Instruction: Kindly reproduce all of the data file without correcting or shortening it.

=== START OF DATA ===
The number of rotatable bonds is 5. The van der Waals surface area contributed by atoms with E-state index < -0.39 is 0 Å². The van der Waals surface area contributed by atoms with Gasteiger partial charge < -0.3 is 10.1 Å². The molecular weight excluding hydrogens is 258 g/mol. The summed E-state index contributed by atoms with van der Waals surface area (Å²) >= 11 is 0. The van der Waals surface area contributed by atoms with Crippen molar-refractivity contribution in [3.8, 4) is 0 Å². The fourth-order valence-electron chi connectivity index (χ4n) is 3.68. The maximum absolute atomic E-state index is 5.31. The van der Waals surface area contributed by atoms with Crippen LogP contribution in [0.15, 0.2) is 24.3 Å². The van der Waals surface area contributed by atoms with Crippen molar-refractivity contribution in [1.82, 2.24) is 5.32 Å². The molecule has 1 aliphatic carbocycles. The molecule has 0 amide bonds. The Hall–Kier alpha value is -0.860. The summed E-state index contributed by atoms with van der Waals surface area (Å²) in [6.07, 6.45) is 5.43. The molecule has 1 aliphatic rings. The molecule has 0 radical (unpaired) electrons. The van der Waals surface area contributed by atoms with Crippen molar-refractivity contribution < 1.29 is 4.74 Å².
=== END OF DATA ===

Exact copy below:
The number of rotatable bonds is 5. The van der Waals surface area contributed by atoms with E-state index < -0.39 is 0 Å². The van der Waals surface area contributed by atoms with Gasteiger partial charge < -0.3 is 10.1 Å². The molecular weight excluding hydrogens is 258 g/mol. The summed E-state index contributed by atoms with van der Waals surface area (Å²) >= 11 is 0. The van der Waals surface area contributed by atoms with Crippen molar-refractivity contribution in [3.8, 4) is 0 Å². The fourth-order valence-electron chi connectivity index (χ4n) is 3.68. The maximum absolute atomic E-state index is 5.31. The van der Waals surface area contributed by atoms with Crippen LogP contribution in [0.15, 0.2) is 24.3 Å². The van der Waals surface area contributed by atoms with Crippen molar-refractivity contribution in [1.82, 2.24) is 5.32 Å². The molecule has 1 aliphatic carbocycles. The molecule has 0 amide bonds. The Hall–Kier alpha value is -0.860. The summed E-state index contributed by atoms with van der Waals surface area (Å²) in [6.07, 6.45) is 5.43. The molecule has 1 aliphatic rings. The molecule has 0 radical (unpaired) electrons. The van der Waals surface area contributed by atoms with Crippen molar-refractivity contribution < 1.29 is 4.74 Å².